Supported by archives and fetishes, the first section of the exhibition, Intimate Pantheon, looks back at the key events of Xenakis' youth, like so many conditioning factors sublimated by his future work. Born in Romania of Greek parents, in 1922 therefore, unless it was in 1921 as a second passport in the display case attests, or even if it was "twenty-five centuries too late" as he wrote, Xenakis bears both the imprint, the scar even, of the historical upheavals of the last century and the philosophical and mystical heritage of ancient Greek culture. After a childhood overshadowed by the premature death of his mother, who taught him the piano and of whom he was told he was the reincarnation, struck by Beethoven's Fifth Symphony "like an apocalypse", and with a passion for science and mathematics, he began engineering studies at the Polytechnic School of Athens, which were interrupted by the Second World War. He then joined the resistance against the Nazis, first on the side of the nationalists and then with the communists. In 1945, during the civil war opposing royalists and communists, at the command of the Lord Byron Company, he was disfigured by a shrapnel fired by the British side, losing the use of his left eye. Hospital, prison, political persecution, exile, death sentence in absentia. Xenakis took refuge in France, was hired by Le Corbusier as an engineer and at the same time attendedOlivier Messiaen's composition classes, real lessons in ornithology that he meticulously recorded in red spiral notebooks. Messiaen's anti-academic teaching, which invited him to listen and compose and above all to find and use sounds elsewhere than in music, left a lasting impression on him. He composed his first piece, Metastaseis, in 1954, which, consisting of sound masses constructed through mathematics, the famous glissandi, carries "the memories of bullets fired during the Resistance".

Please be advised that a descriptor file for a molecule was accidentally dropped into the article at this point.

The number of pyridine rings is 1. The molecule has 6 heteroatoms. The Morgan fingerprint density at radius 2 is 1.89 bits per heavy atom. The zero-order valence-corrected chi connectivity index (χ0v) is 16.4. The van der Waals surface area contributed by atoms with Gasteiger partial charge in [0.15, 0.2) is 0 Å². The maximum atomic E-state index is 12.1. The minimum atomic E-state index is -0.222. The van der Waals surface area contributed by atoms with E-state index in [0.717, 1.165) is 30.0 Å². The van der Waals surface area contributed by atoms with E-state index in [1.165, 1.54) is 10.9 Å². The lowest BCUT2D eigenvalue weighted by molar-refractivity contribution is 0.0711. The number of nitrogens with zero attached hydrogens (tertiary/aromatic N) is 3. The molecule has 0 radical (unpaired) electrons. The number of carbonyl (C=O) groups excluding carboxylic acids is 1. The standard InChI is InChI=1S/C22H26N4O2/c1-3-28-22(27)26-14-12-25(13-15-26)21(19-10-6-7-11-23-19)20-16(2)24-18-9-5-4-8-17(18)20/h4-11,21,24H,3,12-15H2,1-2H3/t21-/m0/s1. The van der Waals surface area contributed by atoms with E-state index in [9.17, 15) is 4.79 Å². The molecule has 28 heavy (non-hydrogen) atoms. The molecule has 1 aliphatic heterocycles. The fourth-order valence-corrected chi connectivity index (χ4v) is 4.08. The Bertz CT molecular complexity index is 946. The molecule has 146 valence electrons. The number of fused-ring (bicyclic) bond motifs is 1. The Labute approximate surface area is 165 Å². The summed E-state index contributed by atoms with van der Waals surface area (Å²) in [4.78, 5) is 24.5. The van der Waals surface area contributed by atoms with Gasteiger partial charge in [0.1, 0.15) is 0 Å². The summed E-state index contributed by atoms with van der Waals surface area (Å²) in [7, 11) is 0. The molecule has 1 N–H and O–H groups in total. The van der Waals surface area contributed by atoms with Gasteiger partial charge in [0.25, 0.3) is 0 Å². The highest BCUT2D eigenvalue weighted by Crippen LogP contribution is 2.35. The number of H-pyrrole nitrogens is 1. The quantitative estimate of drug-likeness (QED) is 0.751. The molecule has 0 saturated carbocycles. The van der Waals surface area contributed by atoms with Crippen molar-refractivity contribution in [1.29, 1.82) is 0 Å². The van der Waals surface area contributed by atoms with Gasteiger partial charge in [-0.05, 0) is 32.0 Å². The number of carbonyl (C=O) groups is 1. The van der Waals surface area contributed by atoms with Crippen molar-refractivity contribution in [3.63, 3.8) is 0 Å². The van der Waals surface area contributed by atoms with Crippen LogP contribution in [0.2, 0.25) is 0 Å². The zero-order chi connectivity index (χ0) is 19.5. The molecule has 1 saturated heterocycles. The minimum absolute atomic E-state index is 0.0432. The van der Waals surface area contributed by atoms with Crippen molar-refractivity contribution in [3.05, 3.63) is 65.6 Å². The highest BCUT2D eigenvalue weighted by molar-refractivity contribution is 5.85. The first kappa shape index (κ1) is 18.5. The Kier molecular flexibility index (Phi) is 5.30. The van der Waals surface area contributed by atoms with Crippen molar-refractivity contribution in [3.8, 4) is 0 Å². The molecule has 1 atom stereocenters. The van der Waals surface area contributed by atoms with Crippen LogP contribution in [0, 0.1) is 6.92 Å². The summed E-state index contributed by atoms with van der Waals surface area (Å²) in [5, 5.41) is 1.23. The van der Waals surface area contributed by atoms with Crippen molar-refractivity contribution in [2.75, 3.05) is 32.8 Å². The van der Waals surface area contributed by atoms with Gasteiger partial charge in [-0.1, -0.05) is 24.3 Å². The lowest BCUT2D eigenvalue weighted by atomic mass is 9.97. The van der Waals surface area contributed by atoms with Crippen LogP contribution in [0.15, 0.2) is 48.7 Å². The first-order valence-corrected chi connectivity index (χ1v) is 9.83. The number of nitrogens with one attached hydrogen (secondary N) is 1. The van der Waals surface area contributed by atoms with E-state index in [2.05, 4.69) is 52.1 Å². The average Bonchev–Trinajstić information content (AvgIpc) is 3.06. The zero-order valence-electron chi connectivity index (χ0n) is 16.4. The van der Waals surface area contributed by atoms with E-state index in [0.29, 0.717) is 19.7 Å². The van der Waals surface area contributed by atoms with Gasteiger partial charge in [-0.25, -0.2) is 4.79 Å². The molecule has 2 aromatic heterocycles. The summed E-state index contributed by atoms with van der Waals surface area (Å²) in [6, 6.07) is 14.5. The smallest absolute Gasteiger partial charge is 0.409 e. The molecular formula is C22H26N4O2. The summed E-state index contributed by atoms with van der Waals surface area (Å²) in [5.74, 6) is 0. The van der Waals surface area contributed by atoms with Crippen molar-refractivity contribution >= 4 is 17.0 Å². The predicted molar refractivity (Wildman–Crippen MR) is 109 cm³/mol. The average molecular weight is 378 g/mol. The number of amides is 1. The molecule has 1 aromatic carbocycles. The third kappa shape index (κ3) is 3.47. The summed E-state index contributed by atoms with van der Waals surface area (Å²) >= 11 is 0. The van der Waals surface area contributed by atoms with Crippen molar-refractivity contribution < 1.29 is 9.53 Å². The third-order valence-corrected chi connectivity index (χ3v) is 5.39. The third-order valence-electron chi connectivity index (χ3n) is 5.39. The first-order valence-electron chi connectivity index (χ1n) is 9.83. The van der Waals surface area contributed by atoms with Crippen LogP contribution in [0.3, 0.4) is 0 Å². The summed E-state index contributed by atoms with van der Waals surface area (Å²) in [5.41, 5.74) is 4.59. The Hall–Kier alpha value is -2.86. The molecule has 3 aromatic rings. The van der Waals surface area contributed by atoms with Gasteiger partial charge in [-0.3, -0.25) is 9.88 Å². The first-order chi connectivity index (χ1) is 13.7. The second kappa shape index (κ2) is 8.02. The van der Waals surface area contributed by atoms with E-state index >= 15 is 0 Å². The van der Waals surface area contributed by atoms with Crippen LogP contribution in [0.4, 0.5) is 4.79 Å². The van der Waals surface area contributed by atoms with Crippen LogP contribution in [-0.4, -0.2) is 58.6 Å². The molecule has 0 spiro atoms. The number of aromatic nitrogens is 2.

With the biographical foundations laid, the exhibition continues under the dual patronage of music and architecture, because, according to the curators, "engineer, architect, composer, mathematician, computer scientist, Iannis Xenakis was not one and then the other, nor one without the other. A combination of arts and sciences, his musical and architectural work is the reflection of complementary dynamics. Thus, the original model of the Philips Pavilion, a grandiose and avant-garde ephemeral attraction "with hyperbolic paraboloid walls" designed by Xenakis under the aegis of Le Corbusier for the 1958 Universal Exhibition in Brussels, in which an electronic poem byEdgar Varèse is diffused on "sound paths" of 325 loudspeakers during a show of images and lights, is enthroned. In order to recreate the conditions of collective listening to Xenakis' Polytopes, these pioneering immersive and multimedia installations, and thus give the public an extract of the sensation of the 'unheard of', the exhibition space is short-circuited at thirty-minute intervals by the general broadcasting of the sound of theaccelerando from The Legend of Eer (1977), a composition that is as technological in its format as it is ancient in its subject, coupled with flashes of light and fleeting appearances on the wall of architectural drawings.